Tap into your talent: supporting disabled people into senior roles

Pic by Pexxels.com
April 28, 2022

Around the world, disabled people are poorly represented in leadership positions – and civil services are no exception. In the UK, for example, the prevalence of declared disability falls from 14.1% among junior staff – mirroring the rate across the workforce – to just 5.6% among the most senior officials. Some of this discrepancy is due to outright prejudice; some to the fact that many senior people who have disabilities do not regard themselves as ‘disabled’, but just as often, the problem is that organisations haven’t delivered the adjustments, support and system reforms that would enable disabled people to fulfil their potential in working roles and selection processes.

As a consequence, many civil service bodies are squandering talent: highly capable people are underutilised and disaffected, or simply depart for better opportunities, leaving organisations to carry high costs in staff churn and, sometimes, discrimination settlements. And their leadership cadres don’t reflect the diversity of the wider population, making it harder for them to design policies and services that meet the needs of every citizen.

No single solution can address this complex problem – progress demands collaboration across the disciplines, involving leaders and staff in functions including IT, procurement, property and legal as well as HR – but well-designed changes can help. Promotion and performance management systems, for example, can be altered to tackle low expectations and over reliance on medical advice around reasonable adjustments, and leaders can communicate that they will make adjustments to the career development process. Likewise, staff surveys and disabled employee networks can identify and address key barriers; and mentoring and coaching services can give managers and colleagues the tools and confidence to progress.

At this webinar, an international panel of experts discussed how civil service organisations can remove the barriers that prevent disabled people from making it into the top jobs, sharing best practice on how organisations can realise the potential of all of their staff.


Yazmine LaRoche, Deputy Minister, Public Service Accessibility and Deputy Minister Champion for Federal Employees with Disabilities, Treasury Board of Canada Secretariat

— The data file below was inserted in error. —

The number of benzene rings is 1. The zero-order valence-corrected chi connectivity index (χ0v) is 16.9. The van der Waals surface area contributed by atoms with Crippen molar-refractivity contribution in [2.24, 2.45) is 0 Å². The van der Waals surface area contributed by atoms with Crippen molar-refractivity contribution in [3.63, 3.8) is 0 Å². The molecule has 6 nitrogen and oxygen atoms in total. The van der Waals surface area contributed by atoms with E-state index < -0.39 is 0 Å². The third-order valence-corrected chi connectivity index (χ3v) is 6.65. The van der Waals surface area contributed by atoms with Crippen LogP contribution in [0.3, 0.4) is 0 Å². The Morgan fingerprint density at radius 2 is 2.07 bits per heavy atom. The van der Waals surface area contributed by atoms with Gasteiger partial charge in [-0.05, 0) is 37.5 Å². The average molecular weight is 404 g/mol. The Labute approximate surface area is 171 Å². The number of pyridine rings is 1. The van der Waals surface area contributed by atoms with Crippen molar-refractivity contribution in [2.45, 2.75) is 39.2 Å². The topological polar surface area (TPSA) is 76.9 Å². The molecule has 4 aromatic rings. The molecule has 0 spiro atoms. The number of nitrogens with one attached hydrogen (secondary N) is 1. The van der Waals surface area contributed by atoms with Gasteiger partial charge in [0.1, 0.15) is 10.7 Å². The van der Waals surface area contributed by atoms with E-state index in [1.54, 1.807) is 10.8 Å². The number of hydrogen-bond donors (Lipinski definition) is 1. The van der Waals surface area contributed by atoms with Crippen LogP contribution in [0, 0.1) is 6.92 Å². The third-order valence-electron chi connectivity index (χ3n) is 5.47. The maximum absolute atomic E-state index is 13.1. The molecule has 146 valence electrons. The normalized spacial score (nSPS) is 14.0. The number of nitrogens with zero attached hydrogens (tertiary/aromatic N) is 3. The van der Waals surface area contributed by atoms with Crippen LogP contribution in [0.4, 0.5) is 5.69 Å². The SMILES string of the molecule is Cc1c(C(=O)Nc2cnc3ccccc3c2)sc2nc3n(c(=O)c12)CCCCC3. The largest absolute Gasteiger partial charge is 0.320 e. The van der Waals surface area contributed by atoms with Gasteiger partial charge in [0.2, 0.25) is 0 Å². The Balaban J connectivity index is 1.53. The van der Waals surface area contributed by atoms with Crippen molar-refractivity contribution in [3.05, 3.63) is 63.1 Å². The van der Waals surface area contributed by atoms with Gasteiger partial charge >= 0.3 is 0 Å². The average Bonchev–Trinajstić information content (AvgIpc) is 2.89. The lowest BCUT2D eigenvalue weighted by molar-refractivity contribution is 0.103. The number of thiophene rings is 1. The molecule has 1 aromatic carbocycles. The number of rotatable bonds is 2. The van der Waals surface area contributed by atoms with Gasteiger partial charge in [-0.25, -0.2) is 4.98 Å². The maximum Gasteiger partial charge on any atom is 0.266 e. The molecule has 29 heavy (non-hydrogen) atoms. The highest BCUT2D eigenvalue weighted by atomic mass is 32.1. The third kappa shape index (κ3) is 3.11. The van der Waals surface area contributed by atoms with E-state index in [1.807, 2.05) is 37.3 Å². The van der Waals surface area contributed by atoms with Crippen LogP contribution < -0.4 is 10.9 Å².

Yazmine Laroche is Canada’s first Deputy Minister of Public Service Accessibility. In this role, she is responsible for overseeing the efforts of the Canadian public service to meet the requirements of the Accessible Canada Act. A career public servant with extensive experience, she has served in a variety of leadership roles in many different federal departments and agencies. She most recently served as the Associate Deputy Minister, Transport and Infrastructure.

Yazmine is proud to be the Deputy Minister Champion for Federal Employees with Disabilities and the Deputy Minister Champion for her alma mater, Carleton University, from whom she received an honorary doctorate in 2019. She is a board member and the past chair of Muscular Dystrophy Canada. She was awarded the Queen Elizabeth II Diamond Jubilee Medal in recognition of her charitable work and her efforts on behalf of people with disabilities.

Kate Nash OBE, Founder & CEO, PurpleSpace

Kate Nash OBE is creator & CEO of PurpleSpace (www.purplespace.org). Established in 2015, it is the world’s only professional development membership hub for disability employee resource groups [ERG] / networks.

PurpleSpace delivers leadership know-how to ERG / network leaders and is the go-to global community of disability ERG / network leaders across all sectors. The community of change agents was born by demand following the publication of her book ‘Secrets & Big News’ in 2014.

PurpleSpace leads the #PurpleLightUp – a worldwide global movement to encourage disability employee networks across the globe to ‘go purple’ in the run up to the UN International Day of Persons with Disability – https://www.purplespace.org/our-projects/purple-light-up. The purpose is to celebrate the economic contribution of disabled employees and drive inclusive work practices.